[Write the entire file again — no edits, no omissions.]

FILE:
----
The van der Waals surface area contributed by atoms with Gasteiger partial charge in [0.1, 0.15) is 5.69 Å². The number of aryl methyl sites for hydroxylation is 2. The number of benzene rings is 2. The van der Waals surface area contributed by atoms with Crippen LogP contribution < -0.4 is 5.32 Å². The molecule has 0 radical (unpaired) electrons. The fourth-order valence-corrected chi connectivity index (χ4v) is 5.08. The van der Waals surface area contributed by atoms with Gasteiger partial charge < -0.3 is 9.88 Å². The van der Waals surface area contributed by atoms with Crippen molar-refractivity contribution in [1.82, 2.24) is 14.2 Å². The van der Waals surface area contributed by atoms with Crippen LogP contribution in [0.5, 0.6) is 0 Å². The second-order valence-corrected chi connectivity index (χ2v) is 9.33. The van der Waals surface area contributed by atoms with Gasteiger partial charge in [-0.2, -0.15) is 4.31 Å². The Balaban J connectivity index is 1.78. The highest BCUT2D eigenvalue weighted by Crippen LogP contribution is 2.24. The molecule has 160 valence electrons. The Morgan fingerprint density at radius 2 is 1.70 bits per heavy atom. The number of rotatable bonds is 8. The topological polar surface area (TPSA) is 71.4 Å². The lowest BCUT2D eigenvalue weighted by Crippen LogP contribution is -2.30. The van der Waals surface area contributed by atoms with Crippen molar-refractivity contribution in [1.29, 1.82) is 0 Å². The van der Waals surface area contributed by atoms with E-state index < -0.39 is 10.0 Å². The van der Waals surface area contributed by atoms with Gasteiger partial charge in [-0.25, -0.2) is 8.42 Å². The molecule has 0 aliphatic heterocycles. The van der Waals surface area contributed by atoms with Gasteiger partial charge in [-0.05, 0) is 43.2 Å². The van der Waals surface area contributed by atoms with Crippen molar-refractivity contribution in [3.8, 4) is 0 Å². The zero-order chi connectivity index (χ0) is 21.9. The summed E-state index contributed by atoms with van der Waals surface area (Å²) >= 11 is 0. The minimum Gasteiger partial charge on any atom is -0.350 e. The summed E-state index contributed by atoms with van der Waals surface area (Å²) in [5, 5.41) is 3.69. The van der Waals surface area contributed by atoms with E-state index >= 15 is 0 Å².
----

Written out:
The van der Waals surface area contributed by atoms with Gasteiger partial charge in [0.1, 0.15) is 5.69 Å². The number of aryl methyl sites for hydroxylation is 2. The number of benzene rings is 2. The van der Waals surface area contributed by atoms with Crippen LogP contribution < -0.4 is 5.32 Å². The molecule has 0 radical (unpaired) electrons. The fourth-order valence-corrected chi connectivity index (χ4v) is 5.08. The van der Waals surface area contributed by atoms with Gasteiger partial charge < -0.3 is 9.88 Å². The van der Waals surface area contributed by atoms with Crippen molar-refractivity contribution in [1.82, 2.24) is 14.2 Å². The van der Waals surface area contributed by atoms with Crippen LogP contribution in [0.5, 0.6) is 0 Å². The second-order valence-corrected chi connectivity index (χ2v) is 9.33. The van der Waals surface area contributed by atoms with Gasteiger partial charge in [-0.2, -0.15) is 4.31 Å². The Balaban J connectivity index is 1.78. The highest BCUT2D eigenvalue weighted by Crippen LogP contribution is 2.24. The molecule has 160 valence electrons. The Morgan fingerprint density at radius 2 is 1.70 bits per heavy atom. The number of rotatable bonds is 8. The topological polar surface area (TPSA) is 71.4 Å². The lowest BCUT2D eigenvalue weighted by Crippen LogP contribution is -2.30. The van der Waals surface area contributed by atoms with Crippen molar-refractivity contribution in [1.29, 1.82) is 0 Å². The van der Waals surface area contributed by atoms with E-state index < -0.39 is 10.0 Å². The van der Waals surface area contributed by atoms with Gasteiger partial charge in [-0.25, -0.2) is 8.42 Å². The molecule has 0 aliphatic heterocycles. The van der Waals surface area contributed by atoms with Gasteiger partial charge in [-0.05, 0) is 43.2 Å². The van der Waals surface area contributed by atoms with Crippen molar-refractivity contribution in [3.8, 4) is 0 Å². The zero-order chi connectivity index (χ0) is 21.9. The summed E-state index contributed by atoms with van der Waals surface area (Å²) >= 11 is 0. The minimum Gasteiger partial charge on any atom is -0.350 e. The summed E-state index contributed by atoms with van der Waals surface area (Å²) in [5, 5.41) is 3.69. The van der Waals surface area contributed by atoms with E-state index >= 15 is 0 Å².